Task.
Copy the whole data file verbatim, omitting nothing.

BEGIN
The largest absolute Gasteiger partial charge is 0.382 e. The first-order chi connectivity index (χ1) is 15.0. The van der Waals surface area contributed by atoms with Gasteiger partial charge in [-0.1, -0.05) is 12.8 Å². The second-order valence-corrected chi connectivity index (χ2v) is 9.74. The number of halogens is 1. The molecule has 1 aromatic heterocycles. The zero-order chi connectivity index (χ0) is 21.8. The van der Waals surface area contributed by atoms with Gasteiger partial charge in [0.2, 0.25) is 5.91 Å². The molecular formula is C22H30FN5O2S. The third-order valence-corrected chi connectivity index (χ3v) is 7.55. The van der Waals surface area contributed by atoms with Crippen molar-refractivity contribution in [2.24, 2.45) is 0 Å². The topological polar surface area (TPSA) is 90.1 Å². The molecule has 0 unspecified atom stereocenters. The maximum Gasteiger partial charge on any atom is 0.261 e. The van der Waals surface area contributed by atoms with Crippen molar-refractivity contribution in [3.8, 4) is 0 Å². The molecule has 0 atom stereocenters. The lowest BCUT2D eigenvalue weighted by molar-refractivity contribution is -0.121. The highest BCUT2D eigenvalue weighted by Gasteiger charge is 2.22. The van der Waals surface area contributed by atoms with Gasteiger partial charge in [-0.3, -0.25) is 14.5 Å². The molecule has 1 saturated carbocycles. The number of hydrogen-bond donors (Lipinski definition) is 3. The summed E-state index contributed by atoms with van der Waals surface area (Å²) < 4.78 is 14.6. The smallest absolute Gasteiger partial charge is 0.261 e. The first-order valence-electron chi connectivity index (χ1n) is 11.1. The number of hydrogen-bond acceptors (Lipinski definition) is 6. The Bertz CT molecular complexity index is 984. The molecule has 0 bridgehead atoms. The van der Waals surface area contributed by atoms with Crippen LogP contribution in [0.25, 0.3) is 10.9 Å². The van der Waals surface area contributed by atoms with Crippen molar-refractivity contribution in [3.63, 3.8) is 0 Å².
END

The largest absolute Gasteiger partial charge is 0.382 e. The first-order chi connectivity index (χ1) is 15.0. The van der Waals surface area contributed by atoms with Gasteiger partial charge in [-0.1, -0.05) is 12.8 Å². The second-order valence-corrected chi connectivity index (χ2v) is 9.74. The number of halogens is 1. The molecule has 1 aromatic heterocycles. The zero-order chi connectivity index (χ0) is 21.8. The van der Waals surface area contributed by atoms with Gasteiger partial charge in [0.2, 0.25) is 5.91 Å². The molecular formula is C22H30FN5O2S. The third-order valence-corrected chi connectivity index (χ3v) is 7.55. The van der Waals surface area contributed by atoms with Crippen molar-refractivity contribution in [2.24, 2.45) is 0 Å². The topological polar surface area (TPSA) is 90.1 Å². The molecule has 0 unspecified atom stereocenters. The maximum Gasteiger partial charge on any atom is 0.261 e. The van der Waals surface area contributed by atoms with Crippen molar-refractivity contribution in [3.8, 4) is 0 Å². The molecule has 0 atom stereocenters. The lowest BCUT2D eigenvalue weighted by molar-refractivity contribution is -0.121. The highest BCUT2D eigenvalue weighted by Gasteiger charge is 2.22. The van der Waals surface area contributed by atoms with Gasteiger partial charge in [-0.3, -0.25) is 14.5 Å². The molecule has 1 saturated carbocycles. The number of hydrogen-bond donors (Lipinski definition) is 3. The summed E-state index contributed by atoms with van der Waals surface area (Å²) < 4.78 is 14.6. The smallest absolute Gasteiger partial charge is 0.261 e. The first-order valence-electron chi connectivity index (χ1n) is 11.1. The number of hydrogen-bond acceptors (Lipinski definition) is 6. The Bertz CT molecular complexity index is 984. The molecule has 0 bridgehead atoms. The van der Waals surface area contributed by atoms with Crippen LogP contribution in [0.25, 0.3) is 10.9 Å². The van der Waals surface area contributed by atoms with Crippen molar-refractivity contribution in [3.63, 3.8) is 0 Å².